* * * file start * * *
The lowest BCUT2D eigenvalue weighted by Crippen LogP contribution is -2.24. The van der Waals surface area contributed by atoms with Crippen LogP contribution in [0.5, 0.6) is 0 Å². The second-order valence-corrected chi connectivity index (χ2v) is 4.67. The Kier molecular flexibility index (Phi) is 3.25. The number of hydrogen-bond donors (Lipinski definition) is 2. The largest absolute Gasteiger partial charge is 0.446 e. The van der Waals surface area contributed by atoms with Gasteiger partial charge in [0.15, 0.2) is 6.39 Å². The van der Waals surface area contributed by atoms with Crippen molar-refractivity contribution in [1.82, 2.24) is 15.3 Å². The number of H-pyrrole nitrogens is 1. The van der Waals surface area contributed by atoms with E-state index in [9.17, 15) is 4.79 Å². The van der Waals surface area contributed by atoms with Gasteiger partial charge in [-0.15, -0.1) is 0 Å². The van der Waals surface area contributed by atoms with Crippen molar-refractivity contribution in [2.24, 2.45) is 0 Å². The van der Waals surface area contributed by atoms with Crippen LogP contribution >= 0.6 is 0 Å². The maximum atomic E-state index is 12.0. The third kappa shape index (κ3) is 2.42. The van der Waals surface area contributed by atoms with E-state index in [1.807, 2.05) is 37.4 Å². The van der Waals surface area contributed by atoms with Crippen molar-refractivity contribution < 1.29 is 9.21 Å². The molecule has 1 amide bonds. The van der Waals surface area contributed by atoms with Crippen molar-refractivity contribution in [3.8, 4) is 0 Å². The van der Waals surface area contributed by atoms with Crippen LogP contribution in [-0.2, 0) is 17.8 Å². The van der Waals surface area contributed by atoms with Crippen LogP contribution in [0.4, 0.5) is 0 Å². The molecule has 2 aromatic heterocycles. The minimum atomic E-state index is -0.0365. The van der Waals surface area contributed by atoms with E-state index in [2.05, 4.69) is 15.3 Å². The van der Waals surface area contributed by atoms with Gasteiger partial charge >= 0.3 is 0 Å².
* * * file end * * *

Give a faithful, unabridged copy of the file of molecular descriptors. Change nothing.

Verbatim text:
The lowest BCUT2D eigenvalue weighted by Crippen LogP contribution is -2.24. The van der Waals surface area contributed by atoms with Crippen LogP contribution in [0.5, 0.6) is 0 Å². The second-order valence-corrected chi connectivity index (χ2v) is 4.67. The Kier molecular flexibility index (Phi) is 3.25. The number of hydrogen-bond donors (Lipinski definition) is 2. The largest absolute Gasteiger partial charge is 0.446 e. The van der Waals surface area contributed by atoms with Gasteiger partial charge in [0.15, 0.2) is 6.39 Å². The van der Waals surface area contributed by atoms with Crippen molar-refractivity contribution in [1.82, 2.24) is 15.3 Å². The number of H-pyrrole nitrogens is 1. The van der Waals surface area contributed by atoms with E-state index in [9.17, 15) is 4.79 Å². The van der Waals surface area contributed by atoms with Gasteiger partial charge in [-0.15, -0.1) is 0 Å². The van der Waals surface area contributed by atoms with Crippen molar-refractivity contribution in [2.24, 2.45) is 0 Å². The van der Waals surface area contributed by atoms with Crippen LogP contribution >= 0.6 is 0 Å². The maximum atomic E-state index is 12.0. The third kappa shape index (κ3) is 2.42. The van der Waals surface area contributed by atoms with E-state index in [1.807, 2.05) is 37.4 Å². The van der Waals surface area contributed by atoms with Crippen molar-refractivity contribution < 1.29 is 9.21 Å². The molecule has 1 amide bonds. The van der Waals surface area contributed by atoms with Crippen molar-refractivity contribution in [3.8, 4) is 0 Å². The van der Waals surface area contributed by atoms with Crippen LogP contribution in [-0.2, 0) is 17.8 Å². The van der Waals surface area contributed by atoms with Crippen LogP contribution in [0.4, 0.5) is 0 Å². The molecule has 2 aromatic heterocycles. The minimum atomic E-state index is -0.0365. The van der Waals surface area contributed by atoms with E-state index in [2.05, 4.69) is 15.3 Å². The van der Waals surface area contributed by atoms with Gasteiger partial charge >= 0.3 is 0 Å².